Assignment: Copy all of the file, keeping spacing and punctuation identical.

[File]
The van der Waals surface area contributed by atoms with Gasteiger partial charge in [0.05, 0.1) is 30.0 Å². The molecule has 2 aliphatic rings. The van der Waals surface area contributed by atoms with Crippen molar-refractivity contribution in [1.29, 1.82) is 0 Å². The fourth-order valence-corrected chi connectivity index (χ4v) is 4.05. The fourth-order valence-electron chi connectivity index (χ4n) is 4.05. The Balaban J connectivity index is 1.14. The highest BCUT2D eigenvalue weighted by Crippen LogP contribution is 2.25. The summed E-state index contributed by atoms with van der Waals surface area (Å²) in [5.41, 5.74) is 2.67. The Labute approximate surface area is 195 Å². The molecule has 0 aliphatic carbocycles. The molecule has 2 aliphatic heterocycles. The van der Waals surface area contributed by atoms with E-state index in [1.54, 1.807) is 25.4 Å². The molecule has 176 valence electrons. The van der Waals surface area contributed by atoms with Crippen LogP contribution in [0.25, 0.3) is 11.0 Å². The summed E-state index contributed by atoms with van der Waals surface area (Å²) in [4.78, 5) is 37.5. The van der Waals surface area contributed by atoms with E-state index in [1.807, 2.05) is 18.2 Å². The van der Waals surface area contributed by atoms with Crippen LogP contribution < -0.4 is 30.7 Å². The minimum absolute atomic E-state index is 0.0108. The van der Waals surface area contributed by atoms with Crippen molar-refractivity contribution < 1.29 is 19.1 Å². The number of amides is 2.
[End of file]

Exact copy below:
The van der Waals surface area contributed by atoms with Gasteiger partial charge in [0.05, 0.1) is 30.0 Å². The molecule has 2 aliphatic rings. The van der Waals surface area contributed by atoms with Crippen molar-refractivity contribution in [1.29, 1.82) is 0 Å². The fourth-order valence-corrected chi connectivity index (χ4v) is 4.05. The fourth-order valence-electron chi connectivity index (χ4n) is 4.05. The Balaban J connectivity index is 1.14. The highest BCUT2D eigenvalue weighted by Crippen LogP contribution is 2.25. The summed E-state index contributed by atoms with van der Waals surface area (Å²) in [5.41, 5.74) is 2.67. The Labute approximate surface area is 195 Å². The molecule has 0 aliphatic carbocycles. The molecule has 2 aliphatic heterocycles. The van der Waals surface area contributed by atoms with E-state index in [1.54, 1.807) is 25.4 Å². The molecule has 176 valence electrons. The van der Waals surface area contributed by atoms with Crippen LogP contribution in [0.25, 0.3) is 11.0 Å². The summed E-state index contributed by atoms with van der Waals surface area (Å²) in [4.78, 5) is 37.5. The van der Waals surface area contributed by atoms with E-state index in [1.807, 2.05) is 18.2 Å². The van der Waals surface area contributed by atoms with Crippen LogP contribution < -0.4 is 30.7 Å². The minimum absolute atomic E-state index is 0.0108. The van der Waals surface area contributed by atoms with Crippen molar-refractivity contribution < 1.29 is 19.1 Å². The number of amides is 2.